Nike Sibande didn’t go home to Indianapolis this summer. Instead, he flew to Boston and Oklahoma City.
Sibande declared for the NBA Draft in early April and spent much of the next two months exploring his professional options. He worked out for the Boston Celtics and Oklahoma City Thunder before choosing to return to Miami for his junior season in late May.
After that, he just got to work.
“From the moment we got that week break after our season ended, that’s when it all started,” the 6-foot-4 guard said. “It’s like, ‘Come on. Let’s go. Let’s push.’”
Last season, Sibande averaged 16.1 points per game and shot 39 percent from the field. He became the first sophomore in Miami history to reach 1,000 career points.
But, with bigger dreams than Oxford, Ohio, Sibande spent the summer using the feedback the NBA teams gave him to take his game to the next level. Sibande said he had never experienced anything like walking into those NBA facilities and meeting the coaches.
“It was just amazing, man. Felt surreal,” Sibande said. “It made me eager to learn more. It made me more hungry and switched my mindset.”
The assessments he received were positive. The teams loved his athleticism and his shot. The Celtics’ Brad Stevens, a coach world-renowned for his outstanding defenses, told Sibande he admired the RedHawk’s talent on that side of the court.
“That’s what I want to hang my hat on,” Sibande said.
They also provided Sibande with some aspects of his skillset to enhance. The coaches want Sibande to better utilize his superb athleticism — he has a 48.5-inch running vertical leap — on both sides of the court while also becoming a more vocal leader. He said, in the past, he was often just playing basketball without thinking of being a talkative teammate.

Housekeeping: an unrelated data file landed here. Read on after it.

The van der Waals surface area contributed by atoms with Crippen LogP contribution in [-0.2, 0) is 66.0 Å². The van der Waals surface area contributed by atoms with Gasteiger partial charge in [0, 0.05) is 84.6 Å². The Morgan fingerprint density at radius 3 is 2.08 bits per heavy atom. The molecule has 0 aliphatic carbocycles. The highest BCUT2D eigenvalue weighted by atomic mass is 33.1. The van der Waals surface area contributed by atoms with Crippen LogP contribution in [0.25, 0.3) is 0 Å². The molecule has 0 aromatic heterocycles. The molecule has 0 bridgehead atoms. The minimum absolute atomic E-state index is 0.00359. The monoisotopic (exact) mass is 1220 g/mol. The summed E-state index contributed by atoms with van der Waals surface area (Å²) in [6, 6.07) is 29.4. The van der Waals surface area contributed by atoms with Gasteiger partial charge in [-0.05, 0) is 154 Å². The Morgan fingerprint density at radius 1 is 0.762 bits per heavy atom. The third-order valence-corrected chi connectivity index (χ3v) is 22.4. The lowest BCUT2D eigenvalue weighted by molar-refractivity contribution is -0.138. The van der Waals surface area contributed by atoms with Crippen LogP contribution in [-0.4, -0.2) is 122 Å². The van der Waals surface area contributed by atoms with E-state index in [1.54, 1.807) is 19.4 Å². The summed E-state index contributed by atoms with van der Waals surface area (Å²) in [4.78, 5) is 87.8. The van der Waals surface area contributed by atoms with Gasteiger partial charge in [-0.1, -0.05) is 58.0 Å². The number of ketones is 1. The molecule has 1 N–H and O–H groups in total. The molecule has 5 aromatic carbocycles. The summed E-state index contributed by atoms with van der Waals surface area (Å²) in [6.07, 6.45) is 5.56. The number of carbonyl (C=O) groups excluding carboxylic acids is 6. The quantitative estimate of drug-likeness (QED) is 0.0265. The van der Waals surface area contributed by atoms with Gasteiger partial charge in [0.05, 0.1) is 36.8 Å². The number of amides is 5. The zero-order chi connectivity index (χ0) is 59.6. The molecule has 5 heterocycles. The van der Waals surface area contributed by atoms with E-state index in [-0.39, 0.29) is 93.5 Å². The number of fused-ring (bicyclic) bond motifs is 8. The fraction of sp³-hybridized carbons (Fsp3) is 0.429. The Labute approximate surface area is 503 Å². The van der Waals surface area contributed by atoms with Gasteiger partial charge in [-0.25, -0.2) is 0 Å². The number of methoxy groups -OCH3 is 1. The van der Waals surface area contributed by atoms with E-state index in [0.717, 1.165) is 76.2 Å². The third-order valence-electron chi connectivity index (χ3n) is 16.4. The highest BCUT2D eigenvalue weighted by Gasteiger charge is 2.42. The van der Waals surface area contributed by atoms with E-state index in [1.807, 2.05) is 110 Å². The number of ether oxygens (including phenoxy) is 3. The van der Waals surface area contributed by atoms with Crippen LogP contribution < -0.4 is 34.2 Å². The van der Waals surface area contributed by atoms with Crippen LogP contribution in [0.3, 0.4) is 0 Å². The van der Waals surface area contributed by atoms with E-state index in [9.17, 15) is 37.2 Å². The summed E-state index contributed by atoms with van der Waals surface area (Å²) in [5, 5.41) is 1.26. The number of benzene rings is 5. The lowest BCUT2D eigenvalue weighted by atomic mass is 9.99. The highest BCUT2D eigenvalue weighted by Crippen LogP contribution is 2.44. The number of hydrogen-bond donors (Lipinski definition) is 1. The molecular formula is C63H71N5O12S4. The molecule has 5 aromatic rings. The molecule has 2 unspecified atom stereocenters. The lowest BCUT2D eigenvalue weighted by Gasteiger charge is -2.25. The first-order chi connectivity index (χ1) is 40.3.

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Sibande said he wants to be better at helping his team through adversity, calming his teammates when they hit rough patches. He wants to get out of his own mind and concentrate on helping others perform at their highest levels, too.
After returning to Oxford, Sibande teamed up with assistant coach Kenneth Lowe, a former Big Ten Defensive Player of the Year at Purdue, to improve. He was often in the gym multiple times a day.
“We would just do a lot of one-on-one stuff,” Sibande said. “A lot of offense, putting up shots, defense, contested finishing, next-level stuff. Stuff that I needed to work on.”
Off the practice court, Sibande wanted to up his basketball IQ. He watched film of players like Donovan Mitchell, CJ McCollum, Bradley Beal and himself.
“I can see it,” Sibande said. “I really watched their games, and then, when I go out there, I’ve watched it so much, now, I feel like I can do the same exact stuff that they’re doing. I feel like I take pieces from different players’ games and just try to make it my own.”
After all his work, Sibande made a promise for this season.
“It’s going to be a good one.”